TEHRAN PREPARES TO DECLARE THREE DETAINED AMERICANS "ISRAELI SPIES"
August 13, 2009 (1506 GMT -- 0806 PDT -- 1936 Tehran time) (A less detailed version of this report was distributed in the Aug. 14 Debka "newsletter" and datelined Aug. 6; Google News dates this piece "Aug. 6, 2009")
On Aug. 5, the day of Mahmoud Ahmadinejad's inauguration as president, Tehran officials said they could not confirm or deny Iran was holding three American journalists detained on July 31 while crossing from Iraq into Iran on the Kurdistan border. According to DEBKAfile's Iranian sources, Tehran is preparing to claim the three captives, Jewish Americans, are Israeli spies, arousing fears in Washington and Tehran that the newly elected president plans to use his captives as a stick to humiliate the Obama administration and force an apology for the way it treated him.
Ahmadinejad is furious over the White House's refusal to congratulate him on his reelection, although Washington did say that the U.S. recognizes him as the president of Iran. He is plotting to use the three Americans to provoke a new crisis between his government and Washington. Mustafa Najr will therefore not be reappointed defense minister but interior minister instead so as to put a hardliner in charge of the American detainees.
To turn the screw, Tehran will spread a thick smoke screen over their fate after which they will be accused of having been assigned by Israeli and U.S. intelligence to spy on Iran.
They are identified as Shane Bauer from California, who writes for the San Francisco Chronicle, The Nation and New American Media, his partner Sarah Short, age 30 from California, who writes for “Matador,” and Joshua Steel Petel, age 27 from Oregon, who attended a New York yeshiva and writes for Jewish Week.
The Petel family have their origins in Iraq, and Joshuah told his friends he was going on a roots tour of places from which his family emigrated to the U.S.
Our Washington sources report that in discussions held over the past few days at the State Department and the National Security Council, an estimate was formed that the capture of the three American journalists by Iran is nothing like the case of the two American journalists Euyna Lee and Laura Ling, whose release Bill Clinton obtained on a mission to North Korea this week. No high-ranking American figure would have a chance of a welcome in Tehran such as the U.S. former president received in Pyongyang. The Iranians will instead demand an exorbitant diplomatic price for the three Americans' freedom, which the U.S. will not want to pay.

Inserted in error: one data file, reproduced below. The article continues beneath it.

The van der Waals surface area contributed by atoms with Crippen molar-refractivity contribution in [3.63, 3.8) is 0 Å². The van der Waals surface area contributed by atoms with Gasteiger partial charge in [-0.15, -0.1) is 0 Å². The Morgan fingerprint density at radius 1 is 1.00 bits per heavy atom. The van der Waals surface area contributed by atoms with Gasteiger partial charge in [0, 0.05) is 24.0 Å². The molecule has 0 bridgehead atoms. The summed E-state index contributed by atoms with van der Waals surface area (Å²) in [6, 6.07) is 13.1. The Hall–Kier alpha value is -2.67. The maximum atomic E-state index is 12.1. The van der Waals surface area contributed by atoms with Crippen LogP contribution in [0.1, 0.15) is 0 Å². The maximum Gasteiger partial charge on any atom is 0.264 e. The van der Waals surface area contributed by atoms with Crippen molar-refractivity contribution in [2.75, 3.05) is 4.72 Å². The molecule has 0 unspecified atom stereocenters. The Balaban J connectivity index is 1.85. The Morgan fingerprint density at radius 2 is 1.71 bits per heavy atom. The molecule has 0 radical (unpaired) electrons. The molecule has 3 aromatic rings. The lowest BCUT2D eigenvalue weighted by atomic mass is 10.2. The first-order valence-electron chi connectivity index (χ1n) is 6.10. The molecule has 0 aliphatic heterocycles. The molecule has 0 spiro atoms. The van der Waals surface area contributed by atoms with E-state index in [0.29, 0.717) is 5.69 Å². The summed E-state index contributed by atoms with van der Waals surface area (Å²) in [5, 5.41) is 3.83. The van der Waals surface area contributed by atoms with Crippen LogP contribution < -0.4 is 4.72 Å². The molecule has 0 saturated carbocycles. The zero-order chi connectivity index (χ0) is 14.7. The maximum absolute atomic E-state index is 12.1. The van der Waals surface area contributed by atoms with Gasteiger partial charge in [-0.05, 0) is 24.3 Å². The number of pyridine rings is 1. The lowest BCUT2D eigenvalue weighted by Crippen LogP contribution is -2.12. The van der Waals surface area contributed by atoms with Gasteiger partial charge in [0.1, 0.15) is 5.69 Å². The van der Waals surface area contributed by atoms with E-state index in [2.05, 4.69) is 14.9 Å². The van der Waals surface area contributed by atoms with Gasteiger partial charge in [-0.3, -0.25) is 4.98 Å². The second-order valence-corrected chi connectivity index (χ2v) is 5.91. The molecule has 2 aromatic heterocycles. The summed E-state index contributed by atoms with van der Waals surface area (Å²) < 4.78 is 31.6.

If the affair is not handled carefully, U.S. diplomatic sources warn, it has the potential of deteriorating very quickly into Obama's "Irangate" -- a repeat of the 1985 episode which bedeviled the Reagan administration for many months after the U.S. and Israel were found sending a high-ranking delegation to Tehran with an offer of weapons in return for the release of U.S. hostages abducted by the Hezbollah in Lebanon.
Tehran may well involve Hezbollah this time too, adding the Lebanese Shiite organization's demands from Israel on top of its own.
HOSTAGE TAKING -- PART TWO
By Alan Caruba
Canada Free Press
August 12, 2009
According to the August 6 DEBKAfile, the three American hostages that Iran is now holding are all likely to be declared “Israeli spies” and put on trial as such. That’s a hanging offense.
Frankly, my first thought was this: How STUPID do you have to be (a) American, (b) Jewish, and (c) hiking along an unidentified area close to the border or possibly in Iran?
My second thought was: Since all three have writing credits with legitimate publications, might they, like the two Chinese-American girls, also be considered “journalists”? And, if so, is there a private plane warming up to send former President Clinton to do some official or unofficial groveling on behalf of the greatest superpower in the world?
That’s not going to happen.
The three hostages are Shane Bauer from California who writes for the San Francisco Chronicle, The Nation, and New American Media, all liberal to the core. I suspect young Bauer will return, if he is not hung, a conservative.
His partner, Sarah Short, also from California, writes for Matador, whatever that is, and Joshua Steel Petel, from Oregon, a former yeshiva student, writes for Jewish Week. Oy!
They range in age from 27 to 30. How does one reach the age of 30 and not know that Iran has been hostile to the United States and Israel since its Islamist Revolution in 1979?
How does one conclude that a hike along Iran’s border does not constitute a distinct threat? Petel’s family had its origins in Iraq and had emigrated to the United States. Did no one tell him that leaving Iraq was a very good idea for a Jew and that returning there was a very bad one?
Obama, like all liberals, has never met a dictator he did not like, but Mamoud Ahmadinejad may prove a problem. For one thing, he’s miffed that Obama did not send him a note of congratulations after his “election” victory. You know, the one that brought Iranians out in the streets of Tehran to protest it?
Mamoud must have fell to his knees, faced Mecca, and thanked Allah for providing him three of the most stupid Americans, all Jews, as a means to jerk Obama around. But does he know that Obama doesn’t like Israelis and/or Jews? Just ask his pastor of twenty years, the Reverend Jeremiah Wright.
In the same way the taking of U.S. diplomats in 1979 put an end to President Jimmy Carter’s first and last term in office, these three dimwits may just provide the same exit for Obama unless he can somehow extricate them.
The question -- which will be shrouded in darkness -- will be the asking price. It’s the kind of answer that distorts foreign policy because Obama will be thinking about himself, not the hostages.
A former Prime Minister of England, Harold MacMillan, was once asked what he feared most and his answer was, “Events, old chap, events.”
The three hostages are now an event.
U.S. DOES NOT KNOW LOCATION OF AMERICANS IN IRAN: STATE DEPT.
August 12, 2009
WASHINGTON -- U.S. officials do not know the location of the Americans arrested after hiking into Iran from Iraq, State Department spokesman Philip Crowley said Wednesday.
"We do not know where they are," Crowley told reporters. "We have not been informed by the Iranian government on that."
Crowley said that U.S. officials have asked through the Swiss ambassador in Tehran, but "we have not yet received a response," he said.